Changing face of teacher education
- AITSL report shows an increase of students in online enrolments for initial teacher education (ITE) courses.
- ITE providers are required to consider perspectives of stakeholders and provide support for supervising teachers; however, in practice, establishment of genuine professional relationships with supervising teachers is the exception rather than the rule.
- Developing the student’s practice, skills and knowledge must remain the top priority, whichcan only happen when ITE providers acknowledge the pivotal role played by supervising teachers.
- Currently supervising teachers are paid a daily rate of $21.05; a figure that has not increased in 26 years.
A mini-boom in online enrolments for initial teacher education (ITE) courses is bringing higher education to more aspiring teachers; however,they must be classroom ready when they graduate. In the absence of adequate practicum support from ITE providers, it is practising teachers who are expected to step up and fill the gap.
A new report from the Australian Institute for Teaching and School Leadership (AITSL) titled The rise of online initial teacher education: what do we know? states a quarter of all ITE students studied their entire courseoff-campus in 2016.
This has doubled from around 10,000 more than a decade ago to 22,000 in 2016; one-in-four of the country’s 87,134 student teachers are now choosing online ITE courses.
What is the issue?
While online courses offer opportunities for aspiring teachers to achieve better balance between work/family commitments and study, this can create an issue regarding practicum.
By definition, the practicum experience requires beginning teachers to undertake situated learning in real schools; however, the rise of online ITE courses amplifies the professional distance between those who co-ordinate and supervise the practicum and the ITE provider.
AITSL Chief Executive Officer Lisa Rodgers said no matter where a student completes an ITE course in Australia, the number one focus needs to remain on a student’s practice, skills and knowledge so that the highest quality graduates are entering the profession.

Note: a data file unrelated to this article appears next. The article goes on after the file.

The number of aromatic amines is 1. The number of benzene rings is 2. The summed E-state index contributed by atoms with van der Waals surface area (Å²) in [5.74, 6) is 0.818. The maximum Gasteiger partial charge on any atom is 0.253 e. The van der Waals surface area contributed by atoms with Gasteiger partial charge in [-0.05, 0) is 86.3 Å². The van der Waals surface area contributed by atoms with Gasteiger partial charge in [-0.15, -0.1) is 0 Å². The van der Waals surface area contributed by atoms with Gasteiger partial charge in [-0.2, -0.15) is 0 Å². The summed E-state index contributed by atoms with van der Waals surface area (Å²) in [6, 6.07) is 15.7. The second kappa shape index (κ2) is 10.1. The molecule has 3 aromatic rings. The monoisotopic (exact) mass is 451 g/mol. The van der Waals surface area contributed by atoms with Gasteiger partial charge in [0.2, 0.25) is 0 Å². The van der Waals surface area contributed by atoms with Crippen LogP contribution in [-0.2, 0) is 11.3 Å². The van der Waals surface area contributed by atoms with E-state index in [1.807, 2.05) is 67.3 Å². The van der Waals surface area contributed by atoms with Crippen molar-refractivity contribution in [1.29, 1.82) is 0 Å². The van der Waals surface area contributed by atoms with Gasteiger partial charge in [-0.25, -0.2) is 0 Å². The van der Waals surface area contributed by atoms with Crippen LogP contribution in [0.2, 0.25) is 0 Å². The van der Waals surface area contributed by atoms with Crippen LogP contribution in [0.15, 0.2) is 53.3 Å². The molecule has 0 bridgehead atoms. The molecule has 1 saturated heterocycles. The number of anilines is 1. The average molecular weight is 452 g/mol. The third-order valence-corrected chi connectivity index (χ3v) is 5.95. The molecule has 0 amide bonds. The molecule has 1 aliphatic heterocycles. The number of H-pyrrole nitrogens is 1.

“Like all ITE courses, ‘online only’ ITE courses also have a mandatory practical teaching component that physically places student teachers in classrooms to teach school students,” Ms Rodgers said.
The report also states that universities will need to look at how they support students during teaching placements when they reside away from their educational institution.
“Approximately 30 per cent of student teachers studying online are enrolled with an interstate provider not in their home state. Giving them the access and support for classroom placements in their home state or territory is important and we know many providers are focused on using technology and more traditional measures to do just that.”
How will this impact teachers?
The introduction of national accreditation for ITE programs has led to significant increases in workload for teachers who voluntarily take on supervision of preservice teachers in addition to their regular full-time role.
Despite their pivotal role in supporting pre-service teachers, universities have long remained indifferent to engaging in professional relationships with placement schools and supervising teachers and the rise of online ITE courses has the potential to exacerbate the situation.
The ITE accreditation guidelines state that the ITE provider must consider the perspectives of stakeholders such as employers, professional teacher bodies and practising teachers to support the delivery of professional experience in partner schools. This includes identification and provision of professional learning opportunities for supervising teachers and access to designated ITE staff who have current or recent experience in teaching.
However, in practice this does not occur and supervising teachers are left with little to no university support as they work to provide meaningful practicum experiences for the pre-service teacher.
Universities’ disregard for supervising teachers is also clearly evident in practicum supervision payments.
Currently supervising teachers are paid a daily rate of $21.05; a figure that has not increased in 26 years.
Our union, together with the Queensland Teachers’ Union (QTU), is currently agitating for an increase in payment for supervising teachers and challenging ITE providers to demonstrate that they value the contribution of supervising teachers in providing rich, situated opportunities for pre-service teachers to engage with professional practice.